Destinations Africa

Doha Climate Change Conference ends on pessimistic note for East African and Indian Ocean nations

Dec 10, 2012 1:05 am

Skift Take

East Africa and the islands of the Indian Ocean experience none of the benefits of industrialization and all of the downsides. But with no muscle of their own to fight, their future isn’t in their hands.

— Jason Clampet

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Fabiola Achilli  / Flickr.com

The beach at Anse Takamaka on Praslin's North-eastern coast, Seychelles Archipelago. Fabiola Achilli / Flickr.com


Kyoto extended till 2020, a resolution package forced through by the Conference Chair, a new draft treaty to be ready by 2015 but no funds yet for Africa and small island states to mitigate the sins of the polluters – that could be said in summary about the just-ended Doha 2012 Climate Change Conference, aka COP18.

Attempts to label Doha a success, after the summit ended a day late due to the stubborn intransigence and opposition of a number of delegations, including the Russians, Ukrainians, Belarusians, Americans, and a few others, had to be reduced to labeling the conference not an outright failure as only the bare minimum of agreements could be accomplished.

In spite of the writing now being clearly on the wall, and climate change projections suggesting an average rise of temperatures by 2 degrees C 40 years from now, and up to 5+ degrees C by the end of the century, the main polluters have once again succeeded to push tough decisions into the future.

This caused dismay among the African delegations as well as among the block of small island nations, which was led by Seychelles’ Ronny Jumeau in recognition of the archipelago’s long-standing efforts to highlight the consequences of rising sea levels for their very survival.

In particular, here in East Africa rising temperatures have already shown a significant impact, starting from the melting ice caps of Mt. Kilimanjaro, Mt. Kenya, and the Rwenzori Mountains, aka Mountains of the Moon, over an accelerated cycle of droughts and floods to the spread of malaria into the previously immune highlands, spurred by warmer climate which allows the anopheles mosquitoes to now flourish at higher altitudes, too.

The glaciers on Mt. Kenya have shrunk by more than half over the past 30 years, the famous Kilimanjaro ice cap, immortalized by Ernest Hemingway’s book, “Snows of Kilimanjaro,” now is a mere shadow of those olden days, and the glacier caps of the Rwenzoris have receded by several kilometers since the mountains were first conquered over 100 years ago.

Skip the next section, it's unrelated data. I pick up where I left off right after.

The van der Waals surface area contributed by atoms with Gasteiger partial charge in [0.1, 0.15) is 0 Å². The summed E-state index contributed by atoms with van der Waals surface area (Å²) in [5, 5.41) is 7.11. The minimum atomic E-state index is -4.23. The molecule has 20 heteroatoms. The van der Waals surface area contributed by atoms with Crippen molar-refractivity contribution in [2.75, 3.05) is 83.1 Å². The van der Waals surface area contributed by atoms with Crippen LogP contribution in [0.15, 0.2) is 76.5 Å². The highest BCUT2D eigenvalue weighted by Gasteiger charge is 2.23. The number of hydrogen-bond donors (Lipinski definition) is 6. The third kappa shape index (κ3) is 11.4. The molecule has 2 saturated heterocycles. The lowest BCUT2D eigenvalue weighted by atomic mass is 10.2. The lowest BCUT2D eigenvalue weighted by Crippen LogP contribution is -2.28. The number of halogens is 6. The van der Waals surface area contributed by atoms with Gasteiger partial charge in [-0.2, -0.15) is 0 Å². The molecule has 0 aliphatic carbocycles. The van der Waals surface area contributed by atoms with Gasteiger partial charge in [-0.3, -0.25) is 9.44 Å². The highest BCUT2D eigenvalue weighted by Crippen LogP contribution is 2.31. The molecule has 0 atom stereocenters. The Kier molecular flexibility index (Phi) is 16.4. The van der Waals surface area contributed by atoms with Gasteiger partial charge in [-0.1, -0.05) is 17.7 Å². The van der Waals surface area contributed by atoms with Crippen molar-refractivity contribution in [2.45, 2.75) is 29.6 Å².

This evidence belies the assertion peddled in some of the developed nations, thought responsible for the rise in greenhouse gasses in the first place, that climate change is mere fiction. Here, it is reality already and threatening food production and water sources for tens of millions of people, condemning them to gloom and doom if no major changes take place in the way the world is dealing with climate change right now.

Elsewhere in Africa, the Seychelles for instance, are faced with gradually-rising sea levels, a threat to the very core of their survival, of course, which explains why Seychelles President Michel has made it a centerpiece in his foreign policy to form a coalition of equally-threatened small island nations to promote more significant measures to combat climate change.

Hence, the coalition of those most affected has demanded that the developed world, seen as the primary polluter and cause of climate change, and also the newly-emerging mega polluters like China, India, and Russia, should make financial contributions to Africa and small island nations, a notion still rejected by the “haves” but eventually inevitable, now that the principle of compensation appears enshrined in the Doha Resolutions.

The US delegation in particular had appeared vehemently opposed to this principle even though the federal government has just requested Congress to authorize over US$60 billion in aid for the states devastated by Hurricane Sandy a few weeks ago. There, a single storm has caused unprecedented havoc and destruction which in Africa has been a process steadily gaining momentum.

The global pollution fallout hit a continent short of resources already for health care and education, with no funding available at all to combat climate change inflicted on them by the countries responsible and which are now putting up walls to further defend increasingly unsustainable consumptive lifestyles. Natural disasters like extended droughts, causing millions to starve, have caught the eye of the global media and led to those shocking pictures of dying skeleton babies on to the TV screens overseas, but by and large the process of accelerated advance of climate change fallout has been ignored by the world.

For any query with respect to this article or any other content requirement, please contact Editor at htsyndication@hindustantimes.com.

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